But that information rolls up and we cannot roll it up, then again to the monthly review, we had to summarize, and the summary could be rolled up, which in some cases is better, like here, we're rolling up the improvements. And we've got this list of improvements.
And what I like about having to actually do a summary and not rolling that up directly is if you were to roll that up directly to months, you get 30 days worth of entries. And that's just too many. So if during the weekly review, you review those and look at what's most significant, what's reoccurring what's most troubling in terms of needed improvements for the week, and then you pick one or two and entered here as a summary, and then that would roll up to the month. So that's what I'm doing. And that works really well. I think that actually works better than rolling up the roll up.
But if you wanted to do a roll up of data, sometimes the numbers would be helpful because you can average numbers that can consolidate and simplify just by averaging. And that could be helpful to roll up directly from these daily entries.
So for example, we have sleep average, the average, this is each night's sleep, the length of sleep I got each night. And then this is an average of that. And that's great that both the individual listing is useful because you can see outliers, and the average is great, especially when you're looking at a table and looking at trends over time from week to week. But this is a roll up. So you cannot roll that up to the monthly review. And that would be interesting to look at.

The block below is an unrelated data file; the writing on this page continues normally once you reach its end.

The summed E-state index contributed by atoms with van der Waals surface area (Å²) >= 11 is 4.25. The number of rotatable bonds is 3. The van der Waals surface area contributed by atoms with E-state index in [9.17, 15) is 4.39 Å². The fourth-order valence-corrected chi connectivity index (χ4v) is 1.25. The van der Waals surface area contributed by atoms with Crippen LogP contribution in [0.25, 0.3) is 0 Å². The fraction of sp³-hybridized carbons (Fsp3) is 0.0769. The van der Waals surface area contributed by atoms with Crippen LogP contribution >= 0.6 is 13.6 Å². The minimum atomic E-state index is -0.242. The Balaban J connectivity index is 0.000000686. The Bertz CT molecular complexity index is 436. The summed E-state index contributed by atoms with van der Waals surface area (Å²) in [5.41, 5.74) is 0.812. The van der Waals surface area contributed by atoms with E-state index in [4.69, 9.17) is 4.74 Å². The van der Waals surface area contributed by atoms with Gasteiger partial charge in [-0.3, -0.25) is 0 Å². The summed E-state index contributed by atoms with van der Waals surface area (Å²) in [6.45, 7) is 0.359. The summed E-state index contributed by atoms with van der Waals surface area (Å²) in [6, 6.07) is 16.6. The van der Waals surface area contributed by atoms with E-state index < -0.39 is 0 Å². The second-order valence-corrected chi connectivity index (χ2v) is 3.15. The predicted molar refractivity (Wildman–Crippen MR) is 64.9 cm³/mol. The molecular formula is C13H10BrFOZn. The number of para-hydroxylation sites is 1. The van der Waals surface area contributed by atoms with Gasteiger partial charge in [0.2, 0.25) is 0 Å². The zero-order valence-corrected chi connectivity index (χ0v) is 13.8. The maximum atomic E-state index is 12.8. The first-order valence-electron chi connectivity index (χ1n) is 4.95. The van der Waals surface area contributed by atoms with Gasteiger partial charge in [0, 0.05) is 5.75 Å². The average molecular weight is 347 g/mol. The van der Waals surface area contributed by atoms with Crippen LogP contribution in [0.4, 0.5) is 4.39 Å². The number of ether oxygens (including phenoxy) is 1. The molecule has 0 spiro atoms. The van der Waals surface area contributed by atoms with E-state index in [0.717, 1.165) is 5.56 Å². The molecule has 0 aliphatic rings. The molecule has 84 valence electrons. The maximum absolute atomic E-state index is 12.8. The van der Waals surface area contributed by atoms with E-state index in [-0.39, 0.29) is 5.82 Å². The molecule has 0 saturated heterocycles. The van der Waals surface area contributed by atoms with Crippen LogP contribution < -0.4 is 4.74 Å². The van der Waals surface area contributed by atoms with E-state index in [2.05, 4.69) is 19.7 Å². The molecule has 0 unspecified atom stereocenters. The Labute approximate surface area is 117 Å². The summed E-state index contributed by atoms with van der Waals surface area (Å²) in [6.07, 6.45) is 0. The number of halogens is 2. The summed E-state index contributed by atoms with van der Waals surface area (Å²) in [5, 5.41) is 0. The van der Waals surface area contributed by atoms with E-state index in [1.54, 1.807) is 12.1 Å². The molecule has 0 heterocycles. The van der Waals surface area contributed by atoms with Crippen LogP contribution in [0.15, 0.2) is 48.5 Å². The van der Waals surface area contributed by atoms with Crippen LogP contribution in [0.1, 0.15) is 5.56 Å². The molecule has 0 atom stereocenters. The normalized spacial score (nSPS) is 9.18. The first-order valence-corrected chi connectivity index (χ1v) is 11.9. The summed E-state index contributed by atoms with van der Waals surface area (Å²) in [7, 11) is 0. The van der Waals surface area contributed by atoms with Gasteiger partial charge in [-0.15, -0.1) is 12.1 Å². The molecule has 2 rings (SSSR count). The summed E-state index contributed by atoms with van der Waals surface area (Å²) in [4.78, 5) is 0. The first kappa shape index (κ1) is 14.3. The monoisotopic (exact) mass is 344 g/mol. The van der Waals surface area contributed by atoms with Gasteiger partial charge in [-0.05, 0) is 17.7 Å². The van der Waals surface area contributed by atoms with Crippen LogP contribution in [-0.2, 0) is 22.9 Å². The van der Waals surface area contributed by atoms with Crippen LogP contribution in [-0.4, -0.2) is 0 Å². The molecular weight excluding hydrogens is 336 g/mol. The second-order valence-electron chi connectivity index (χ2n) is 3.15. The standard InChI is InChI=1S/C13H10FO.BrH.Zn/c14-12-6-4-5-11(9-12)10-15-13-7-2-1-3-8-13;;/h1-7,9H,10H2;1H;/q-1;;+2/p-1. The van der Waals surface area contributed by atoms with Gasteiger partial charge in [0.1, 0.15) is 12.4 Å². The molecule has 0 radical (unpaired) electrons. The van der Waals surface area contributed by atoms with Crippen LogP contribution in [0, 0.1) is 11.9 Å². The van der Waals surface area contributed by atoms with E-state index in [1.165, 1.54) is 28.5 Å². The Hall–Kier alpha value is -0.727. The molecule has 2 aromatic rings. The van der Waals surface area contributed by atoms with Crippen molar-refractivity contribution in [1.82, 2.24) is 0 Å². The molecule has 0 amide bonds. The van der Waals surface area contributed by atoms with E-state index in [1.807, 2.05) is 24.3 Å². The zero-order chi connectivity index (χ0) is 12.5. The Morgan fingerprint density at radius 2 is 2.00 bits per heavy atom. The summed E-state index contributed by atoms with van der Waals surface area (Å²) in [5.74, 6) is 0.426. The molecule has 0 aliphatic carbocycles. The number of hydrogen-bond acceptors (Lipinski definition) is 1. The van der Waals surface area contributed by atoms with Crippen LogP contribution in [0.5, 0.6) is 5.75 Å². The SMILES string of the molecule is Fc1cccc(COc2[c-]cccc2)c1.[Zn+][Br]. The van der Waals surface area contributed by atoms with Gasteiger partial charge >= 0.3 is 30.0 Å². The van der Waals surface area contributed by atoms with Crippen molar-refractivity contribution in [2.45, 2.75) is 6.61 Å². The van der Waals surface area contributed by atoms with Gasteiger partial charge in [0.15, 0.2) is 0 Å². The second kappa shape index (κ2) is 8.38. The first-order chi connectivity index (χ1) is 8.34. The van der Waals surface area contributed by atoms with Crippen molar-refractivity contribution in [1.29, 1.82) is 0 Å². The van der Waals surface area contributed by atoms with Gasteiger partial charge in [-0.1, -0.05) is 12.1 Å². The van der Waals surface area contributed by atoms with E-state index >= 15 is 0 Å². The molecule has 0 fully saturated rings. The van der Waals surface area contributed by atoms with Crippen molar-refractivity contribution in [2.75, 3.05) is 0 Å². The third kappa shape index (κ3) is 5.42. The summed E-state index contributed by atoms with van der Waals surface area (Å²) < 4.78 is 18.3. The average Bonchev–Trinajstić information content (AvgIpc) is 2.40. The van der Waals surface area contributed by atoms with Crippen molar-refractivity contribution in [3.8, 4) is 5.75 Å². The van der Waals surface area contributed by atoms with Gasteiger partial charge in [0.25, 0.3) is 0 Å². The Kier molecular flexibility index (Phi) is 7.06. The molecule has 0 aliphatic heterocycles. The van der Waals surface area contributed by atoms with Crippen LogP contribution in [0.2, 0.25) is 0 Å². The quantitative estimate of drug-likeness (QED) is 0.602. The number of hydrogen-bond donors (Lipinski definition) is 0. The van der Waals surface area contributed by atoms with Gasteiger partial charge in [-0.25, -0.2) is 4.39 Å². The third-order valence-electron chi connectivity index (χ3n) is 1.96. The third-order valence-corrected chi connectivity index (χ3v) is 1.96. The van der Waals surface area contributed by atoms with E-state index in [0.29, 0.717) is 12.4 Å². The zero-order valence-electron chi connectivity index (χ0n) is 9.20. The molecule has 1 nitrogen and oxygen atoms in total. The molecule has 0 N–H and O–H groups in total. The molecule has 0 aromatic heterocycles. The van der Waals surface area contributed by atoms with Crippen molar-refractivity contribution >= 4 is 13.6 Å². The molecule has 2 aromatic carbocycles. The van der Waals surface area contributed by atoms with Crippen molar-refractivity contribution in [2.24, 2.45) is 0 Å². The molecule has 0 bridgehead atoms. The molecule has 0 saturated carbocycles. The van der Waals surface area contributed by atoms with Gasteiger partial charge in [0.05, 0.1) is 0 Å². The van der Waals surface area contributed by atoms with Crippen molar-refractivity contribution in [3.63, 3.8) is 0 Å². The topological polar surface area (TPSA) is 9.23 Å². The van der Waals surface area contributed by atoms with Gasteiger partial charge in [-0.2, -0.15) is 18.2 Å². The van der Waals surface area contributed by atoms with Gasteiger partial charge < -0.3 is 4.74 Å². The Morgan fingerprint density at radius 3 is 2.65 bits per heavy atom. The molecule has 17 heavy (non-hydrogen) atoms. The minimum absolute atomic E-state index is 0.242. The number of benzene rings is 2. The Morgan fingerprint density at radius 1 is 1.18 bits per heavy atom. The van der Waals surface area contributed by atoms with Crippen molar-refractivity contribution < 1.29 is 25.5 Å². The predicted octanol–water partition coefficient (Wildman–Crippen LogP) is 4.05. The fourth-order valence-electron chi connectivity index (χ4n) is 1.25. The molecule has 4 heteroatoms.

But what you can do, and I've already done it here, but I'm gonna show you how to do it again, is I've applied a formula that mirrors the roll up number, so we're taking the roll up number and entering it into this formula, and it is duplicating it. And then it's also giving us the ability to round up the decimals 2.5 rather than point 486, which is a bit messy and a level of precision, that's just not useful. So I'm gonna show you how to do both of those.
First and foremost, let's add a new one here. We're going to add a property, I'm gonna drag that up right under this one.
And the property we're going to choose formula to, we've already this top one here with a magnifying glass is the roll up. This is connected to the daily tracking database, it's choosing the sleep time calculation property, that's the total amount of hours slept during all those days. And then we're doing an average, we could do some we could do median, min, max, whatever. But average is what's most useful here. So that's what we choose.